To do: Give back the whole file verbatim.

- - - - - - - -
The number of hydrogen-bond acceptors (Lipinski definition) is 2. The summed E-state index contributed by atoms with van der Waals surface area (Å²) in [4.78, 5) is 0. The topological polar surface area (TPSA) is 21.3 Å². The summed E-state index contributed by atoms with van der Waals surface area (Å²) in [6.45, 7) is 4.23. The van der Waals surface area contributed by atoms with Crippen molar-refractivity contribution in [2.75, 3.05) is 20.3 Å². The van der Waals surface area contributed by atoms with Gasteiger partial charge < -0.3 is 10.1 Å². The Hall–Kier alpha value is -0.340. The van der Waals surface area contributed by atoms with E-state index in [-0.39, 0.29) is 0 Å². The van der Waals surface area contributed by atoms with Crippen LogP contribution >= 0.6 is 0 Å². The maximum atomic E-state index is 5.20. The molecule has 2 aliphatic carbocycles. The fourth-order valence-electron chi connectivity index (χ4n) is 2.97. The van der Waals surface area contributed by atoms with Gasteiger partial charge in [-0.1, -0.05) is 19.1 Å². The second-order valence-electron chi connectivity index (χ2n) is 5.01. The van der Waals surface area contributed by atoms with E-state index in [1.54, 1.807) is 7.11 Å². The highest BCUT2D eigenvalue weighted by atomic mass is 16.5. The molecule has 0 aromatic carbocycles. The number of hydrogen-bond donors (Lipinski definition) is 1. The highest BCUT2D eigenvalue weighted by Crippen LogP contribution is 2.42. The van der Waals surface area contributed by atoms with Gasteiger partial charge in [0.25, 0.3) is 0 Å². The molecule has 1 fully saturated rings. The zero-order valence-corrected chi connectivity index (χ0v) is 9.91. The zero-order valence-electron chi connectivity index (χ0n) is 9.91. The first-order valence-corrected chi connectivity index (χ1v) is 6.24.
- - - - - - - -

The number of hydrogen-bond acceptors (Lipinski definition) is 2. The summed E-state index contributed by atoms with van der Waals surface area (Å²) in [4.78, 5) is 0. The topological polar surface area (TPSA) is 21.3 Å². The summed E-state index contributed by atoms with van der Waals surface area (Å²) in [6.45, 7) is 4.23. The van der Waals surface area contributed by atoms with Crippen molar-refractivity contribution in [2.75, 3.05) is 20.3 Å². The van der Waals surface area contributed by atoms with Gasteiger partial charge < -0.3 is 10.1 Å². The Hall–Kier alpha value is -0.340. The van der Waals surface area contributed by atoms with E-state index in [-0.39, 0.29) is 0 Å². The van der Waals surface area contributed by atoms with Crippen LogP contribution >= 0.6 is 0 Å². The maximum atomic E-state index is 5.20. The molecule has 2 aliphatic carbocycles. The fourth-order valence-electron chi connectivity index (χ4n) is 2.97. The van der Waals surface area contributed by atoms with Gasteiger partial charge in [-0.1, -0.05) is 19.1 Å². The second-order valence-electron chi connectivity index (χ2n) is 5.01. The van der Waals surface area contributed by atoms with E-state index in [1.54, 1.807) is 7.11 Å². The highest BCUT2D eigenvalue weighted by atomic mass is 16.5. The molecule has 0 aromatic carbocycles. The number of hydrogen-bond donors (Lipinski definition) is 1. The highest BCUT2D eigenvalue weighted by Crippen LogP contribution is 2.42. The van der Waals surface area contributed by atoms with Gasteiger partial charge in [0.25, 0.3) is 0 Å². The molecule has 1 fully saturated rings. The zero-order valence-corrected chi connectivity index (χ0v) is 9.91. The zero-order valence-electron chi connectivity index (χ0n) is 9.91. The first-order valence-corrected chi connectivity index (χ1v) is 6.24.